A simple deer jerky seasoned with dried wild leek leaves is a great way to use up extra ground venison if you have some you need to work through in the freezer.
I make sure to dehydrate plenty of ramp leaves when I can during the spring so I can use them in whatever I want during the year--if you have access to them, there just isn't a reason not to. They're mild, less aggressive than something like garlic powder, but still have enough kick to flavor your dishes, especially soups, broths and rubs with a good woodsy cast.
This year after I helped butcher a few deer with my friend (I'm a terrible hunter) I had plenty of lean ground venison laying around so I decided to work on a few batches of ground venison jerky flavored with dried ramp leaves. Now, you could sure make a jerky with sliced meat and dried ramp leaves, but, unless you really powder it good, and that can be tricky, they might sluff off of the finished product.
Using ground meat lets you really drive different flavors home, since you're mixing the seasonings directly into the meat itself. The only drawback being that tube-extruded jerky looks like turds. It tastes great though, so don't let anyone get you down. That being said, eventually I'll have to make a version of this with sliced meat, but this one is good enough to tide any of you jerky makers over until I get around to it. But, ground meat does mean that you're going to need a jerky gun.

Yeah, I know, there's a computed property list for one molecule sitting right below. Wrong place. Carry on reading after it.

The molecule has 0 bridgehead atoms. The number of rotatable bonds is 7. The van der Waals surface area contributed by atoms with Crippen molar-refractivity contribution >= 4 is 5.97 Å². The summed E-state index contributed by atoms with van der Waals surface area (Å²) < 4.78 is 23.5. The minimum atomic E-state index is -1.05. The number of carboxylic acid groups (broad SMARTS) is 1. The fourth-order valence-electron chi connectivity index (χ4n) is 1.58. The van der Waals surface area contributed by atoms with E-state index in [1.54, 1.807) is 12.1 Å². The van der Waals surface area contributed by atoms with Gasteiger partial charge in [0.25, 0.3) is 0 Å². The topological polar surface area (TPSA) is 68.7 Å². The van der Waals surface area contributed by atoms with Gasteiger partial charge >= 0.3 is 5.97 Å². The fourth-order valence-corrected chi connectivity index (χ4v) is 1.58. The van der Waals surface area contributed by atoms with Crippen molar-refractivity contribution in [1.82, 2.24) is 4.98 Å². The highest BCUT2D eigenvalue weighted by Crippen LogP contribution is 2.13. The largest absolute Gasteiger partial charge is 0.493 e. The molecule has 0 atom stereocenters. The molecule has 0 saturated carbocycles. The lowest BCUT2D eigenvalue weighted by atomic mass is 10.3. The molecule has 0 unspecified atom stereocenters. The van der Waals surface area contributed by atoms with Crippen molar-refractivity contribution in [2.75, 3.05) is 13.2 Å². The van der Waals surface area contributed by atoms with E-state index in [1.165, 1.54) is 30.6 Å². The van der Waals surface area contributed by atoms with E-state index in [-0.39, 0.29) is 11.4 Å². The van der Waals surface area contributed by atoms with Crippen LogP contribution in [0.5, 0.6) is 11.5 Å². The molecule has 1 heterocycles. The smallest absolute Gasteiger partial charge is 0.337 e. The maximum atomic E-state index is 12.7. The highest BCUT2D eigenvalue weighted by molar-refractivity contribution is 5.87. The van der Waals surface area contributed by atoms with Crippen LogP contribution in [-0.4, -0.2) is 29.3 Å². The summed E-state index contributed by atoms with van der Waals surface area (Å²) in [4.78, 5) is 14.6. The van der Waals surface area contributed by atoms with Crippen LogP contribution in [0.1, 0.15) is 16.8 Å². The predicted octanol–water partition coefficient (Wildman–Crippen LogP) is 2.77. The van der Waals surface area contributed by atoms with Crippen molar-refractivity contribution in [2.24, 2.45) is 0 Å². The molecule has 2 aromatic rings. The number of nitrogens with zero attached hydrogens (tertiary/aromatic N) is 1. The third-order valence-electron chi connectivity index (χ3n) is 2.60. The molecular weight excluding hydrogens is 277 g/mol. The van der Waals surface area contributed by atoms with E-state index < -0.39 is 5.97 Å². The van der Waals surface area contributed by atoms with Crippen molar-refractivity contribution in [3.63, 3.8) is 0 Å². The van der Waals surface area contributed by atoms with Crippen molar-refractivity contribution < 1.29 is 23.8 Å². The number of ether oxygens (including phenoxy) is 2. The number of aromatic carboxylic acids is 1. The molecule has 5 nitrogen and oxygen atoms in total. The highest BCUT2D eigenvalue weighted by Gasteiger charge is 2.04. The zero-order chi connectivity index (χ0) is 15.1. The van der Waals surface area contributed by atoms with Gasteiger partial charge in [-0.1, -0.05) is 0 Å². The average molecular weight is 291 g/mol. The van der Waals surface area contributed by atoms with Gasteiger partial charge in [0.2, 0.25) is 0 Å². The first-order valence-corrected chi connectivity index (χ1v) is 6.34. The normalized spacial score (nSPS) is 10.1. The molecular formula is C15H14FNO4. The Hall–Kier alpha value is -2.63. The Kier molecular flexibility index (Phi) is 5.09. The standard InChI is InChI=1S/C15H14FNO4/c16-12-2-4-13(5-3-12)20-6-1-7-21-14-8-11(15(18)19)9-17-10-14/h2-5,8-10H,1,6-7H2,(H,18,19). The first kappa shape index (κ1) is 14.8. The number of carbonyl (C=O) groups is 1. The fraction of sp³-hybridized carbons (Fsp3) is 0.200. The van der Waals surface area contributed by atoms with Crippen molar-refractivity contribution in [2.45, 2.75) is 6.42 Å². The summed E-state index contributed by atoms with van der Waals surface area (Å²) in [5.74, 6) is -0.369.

Tips for success
- Don't use fatty meat. Unless you want to pack it into casings, don't use fatty meat, or, if you want to make a fatty jerky, grind some pork fat in. Venison fat, with it's high melting point, is not something you want to eat cool or room temperature.
- Don't overdry it. Especially if you don't have a dehydrator and you want to use an oven. You want jerky, not brittle meat twigs.
- If you have a smoker, smoke them.
- They look like a bit like turds. If people in your house make fun of that, keep the damn jerky for yourself.
Dried Ramp Venison Jerky
- Jerky Gun, Dehydrator or Oven
- 3 lbs lean ground venison or beef
- 25 grams (1.5 Tablespoons) kosher salt
- 2 grams (roughly ⅓ teaspoon) sodium nitrite or pink curing salt This is optional, if you don't have pink salt, it's ok--there's enough salty stuff in here to preserve the jerky.
- 6 grams (2 teaspoons) fresh ground black pepper
- 3 grams (1 teaspoon) fresh toasted, ground cumin
- 12 grams (4 tablespoons) powdered dried ramp leaves
- 40 grams (3 tablespoons) ramp sriracha or other hot chili sauce
- 25 grams (2 tablespoons) maple syrup
- 25 grams (2 tablespoons) worchesterchire fish sauce, mushroom ketchup, or another umami-condiment (optional)
- Combine all ingredients and mix well, then refrigerate overnight (optional). Cook a small piece of the jerky mix to test the seasoning, adjust as needed, then pack into a jerky gun and press out into 3-4 inch pieces onto baking racks on top of baking sheets lined with parchment to catch any fat that comes out during the drying process.
- Dehydrate the jerky at 150-170 F for 3 hours, either in a dehydrator, an oven on a warming setting, or a warm oven with the door ajar.
- After 3 hours, eat a piece to test if it’s dried thoroughly. The meat should look cooked and darkened, but not be dry and crunchy. Meat dried in an oven will dry faster than a dehydrator, so keep an eye on it--you don't want crispy meat twigs.
- After the meat is dried thoroughly, store, preferably vacuum sealed, in a refrigerator or freezer.
- The jerky will keep for a few weeks in the fridge, or a few months frozen.